Detailed reference viewed: 113 (1 UL)
Full Text
Peer Reviewed
See detailPPARγ population shift produces disease-related changes in molecular networks associated with metabolic syndrome
Jurkowski, Wiktor UL; Roomp, Kirsten UL; Crespo, Isaac UL et al

in Cell Death and Disease (2011), 2(8), 192

Peroxisome proliferator-activated receptor gamma (PPARγ) is a key regulator of adipocyte differentiation and has an important role in metabolic syndrome. Phosphorylation of the receptor's ligand-binding ... [more ▼]

Peroxisome proliferator-activated receptor gamma (PPARγ) is a key regulator of adipocyte differentiation and has an important role in metabolic syndrome. Phosphorylation of the receptor's ligand-binding domain at serine 273 has been shown to change the expression of a large number of genes implicated in obesity. The difference in gene expression seen when comparing wild-type phosphorylated with mutant non-phosphorylated PPARγ may have important consequences for the cellular molecular network, the state of which can be shifted from the healthy to a stable diseased state. We found that a group of differentially expressed genes are involved in bi-stable switches and form a core network, the state of which changes with disease progression. These findings support the idea that bi-stable switches may be a mechanism for locking the core gene network into a diseased state and for efficiently propagating perturbations to more distant regions of the network. A structural analysis of the PPARγ-RXRα dimer complex supports the hypothesis of a major structural change between the two states, and this may represent an important mechanism leading to the differential expression observed in the core network. [less ▲]

Detailed reference viewed: 251 (18 UL)
Peer Reviewed
See detailDe Novo Lipogenesis Maintains Vascular Homeostasis through Endothelial Nitric-oxide Synthase (eNOS) Palmitoylation
Wei, Xiaochao; Schneider, Jochen UL; Shenouda, Sherene M. et al

in Journal of Biological Chemistry (2011), 286(4), 2933-2945

Endothelial dysfunction leads to lethal vascular complications in diabetes and related metabolic disorders. Here, we demonstrate that de novo lipogenesis, an insulin-dependent process driven by the ... [more ▼]

Endothelial dysfunction leads to lethal vascular complications in diabetes and related metabolic disorders. Here, we demonstrate that de novo lipogenesis, an insulin-dependent process driven by the multifunctional enzyme fatty-acid synthase (FAS), maintains endothelial function by targeting endothelial nitric-oxide synthase (eNOS) to the plasma membrane. In mice with endothelial inactivation of FAS (FASTie mice), eNOS membrane content and activity were decreased. eNOS and FAS were physically associated; eNOS palmitoylation was decreased in FAS-deficient cells, and incorporation of labeled carbon into eNOS-associated palmitate was FAS-dependent. FASTie mice manifested a proinflammatory state reflected as increases in vascular permeability, endothelial inflammatory markers, leukocyte migration, and susceptibility to LPS-induced death that was reversed with an NO donor. FAS-deficient endothelial cells showed deficient migratory capacity, and angiogenesis was decreased in FASTie mice subjected to hindlimb ischemia. Insulin induced FAS in endothelial cells freshly isolated from humans, and eNOS palmitoylation was decreased in mice with insulin-deficient or insulin-resistant diabetes. Thus, disrupting eNOS bioavailability through impaired lipogenesis identifies a novel mechanism coordinating nutritional status and tissue repair that may contribute to diabetic vascular disease. [less ▲]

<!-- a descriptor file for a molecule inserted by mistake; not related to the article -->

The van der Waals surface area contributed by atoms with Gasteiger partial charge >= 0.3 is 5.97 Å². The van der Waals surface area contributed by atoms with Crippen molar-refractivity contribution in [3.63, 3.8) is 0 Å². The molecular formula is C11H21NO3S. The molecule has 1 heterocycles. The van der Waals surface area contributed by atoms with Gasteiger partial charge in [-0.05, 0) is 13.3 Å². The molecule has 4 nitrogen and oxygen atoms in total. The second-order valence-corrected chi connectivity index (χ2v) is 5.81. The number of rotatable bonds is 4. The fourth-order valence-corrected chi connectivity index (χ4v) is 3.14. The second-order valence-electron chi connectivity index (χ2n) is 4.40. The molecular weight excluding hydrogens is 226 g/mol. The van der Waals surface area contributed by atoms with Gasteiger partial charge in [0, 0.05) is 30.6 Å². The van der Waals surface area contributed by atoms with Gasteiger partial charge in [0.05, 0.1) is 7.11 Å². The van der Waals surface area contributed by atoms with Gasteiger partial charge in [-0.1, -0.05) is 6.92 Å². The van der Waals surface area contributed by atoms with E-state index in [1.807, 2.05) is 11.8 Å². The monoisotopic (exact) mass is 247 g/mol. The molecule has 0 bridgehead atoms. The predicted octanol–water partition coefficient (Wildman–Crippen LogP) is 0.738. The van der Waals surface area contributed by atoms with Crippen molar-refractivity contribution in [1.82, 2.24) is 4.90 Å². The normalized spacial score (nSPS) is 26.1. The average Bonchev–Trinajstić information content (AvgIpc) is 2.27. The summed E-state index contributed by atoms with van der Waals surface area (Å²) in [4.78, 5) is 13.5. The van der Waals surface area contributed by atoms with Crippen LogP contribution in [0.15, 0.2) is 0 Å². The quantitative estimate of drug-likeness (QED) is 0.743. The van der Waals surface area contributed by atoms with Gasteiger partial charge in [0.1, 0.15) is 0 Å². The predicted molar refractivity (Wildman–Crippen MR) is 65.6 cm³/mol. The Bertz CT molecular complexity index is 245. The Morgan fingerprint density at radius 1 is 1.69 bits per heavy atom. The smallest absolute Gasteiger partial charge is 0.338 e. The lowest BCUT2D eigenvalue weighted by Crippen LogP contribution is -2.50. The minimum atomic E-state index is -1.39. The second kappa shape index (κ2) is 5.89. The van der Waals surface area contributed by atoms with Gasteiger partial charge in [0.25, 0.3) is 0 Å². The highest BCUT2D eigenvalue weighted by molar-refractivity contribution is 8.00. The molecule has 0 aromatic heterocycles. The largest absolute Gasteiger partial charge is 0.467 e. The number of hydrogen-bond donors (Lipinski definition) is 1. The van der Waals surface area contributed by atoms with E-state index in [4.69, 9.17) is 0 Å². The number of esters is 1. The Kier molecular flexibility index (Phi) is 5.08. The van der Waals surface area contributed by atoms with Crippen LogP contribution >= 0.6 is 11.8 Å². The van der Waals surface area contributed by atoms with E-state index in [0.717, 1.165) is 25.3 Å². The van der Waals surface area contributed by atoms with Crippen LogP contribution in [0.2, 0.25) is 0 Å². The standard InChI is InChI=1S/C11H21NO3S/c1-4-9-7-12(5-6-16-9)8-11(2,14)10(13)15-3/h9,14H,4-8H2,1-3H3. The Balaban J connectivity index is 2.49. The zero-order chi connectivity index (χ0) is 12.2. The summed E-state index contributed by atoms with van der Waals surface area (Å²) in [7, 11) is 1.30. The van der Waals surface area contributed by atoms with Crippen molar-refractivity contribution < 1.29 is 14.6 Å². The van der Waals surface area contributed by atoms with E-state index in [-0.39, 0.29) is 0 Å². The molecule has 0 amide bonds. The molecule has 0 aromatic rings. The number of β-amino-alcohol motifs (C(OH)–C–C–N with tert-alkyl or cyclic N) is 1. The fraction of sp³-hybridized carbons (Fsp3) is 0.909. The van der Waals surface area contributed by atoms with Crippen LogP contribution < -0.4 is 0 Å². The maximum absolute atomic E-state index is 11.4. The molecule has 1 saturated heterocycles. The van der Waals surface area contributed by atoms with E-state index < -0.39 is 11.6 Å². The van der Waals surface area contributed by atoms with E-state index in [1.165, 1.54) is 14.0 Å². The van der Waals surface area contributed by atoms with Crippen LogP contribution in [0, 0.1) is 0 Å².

Detailed reference viewed: 118 (0 UL)
Peer Reviewed
See detailNew hepatic fat activates PPARalpha to maintain glucose, lipid, and cholesterol homeostasis
Chakravarthy, M. V.; Pan, Z.; Zhu, Y. et al

in Cell Metabolism (2005), 1(5), 309-22

De novo lipogenesis is an energy-expensive process whose role in adult mammals is poorly understood. We generated mice with liver-specific inactivation of fatty-acid synthase (FAS), a key lipogenic enzyme ... [more ▼]

De novo lipogenesis is an energy-expensive process whose role in adult mammals is poorly understood. We generated mice with liver-specific inactivation of fatty-acid synthase (FAS), a key lipogenic enzyme. On a zero-fat diet, FASKOL (FAS knockout in liver) mice developed hypoglycemia and fatty liver, which were reversed with dietary fat. These phenotypes were also observed after prolonged fasting, similarly to fasted PPARalpha-deficiency mice. Hypoglycemia, fatty liver, and defects in expression of PPARalpha target genes in FASKOL mice were corrected with a PPARalpha agonist. On either zero-fat or chow diet, FASKOL mice had low serum and hepatic cholesterol levels with elevated SREBP-2, decreased HMG-CoA reductase expression, and decreased cholesterol biosynthesis; these were also corrected with a PPARalpha agonist. These results suggest that products of the FAS reaction regulate glucose, lipid, and cholesterol metabolism by serving as endogenous activators of distinct physiological pools of PPARalpha in adult liver [less ▲]

Detailed reference viewed: 80 (0 UL)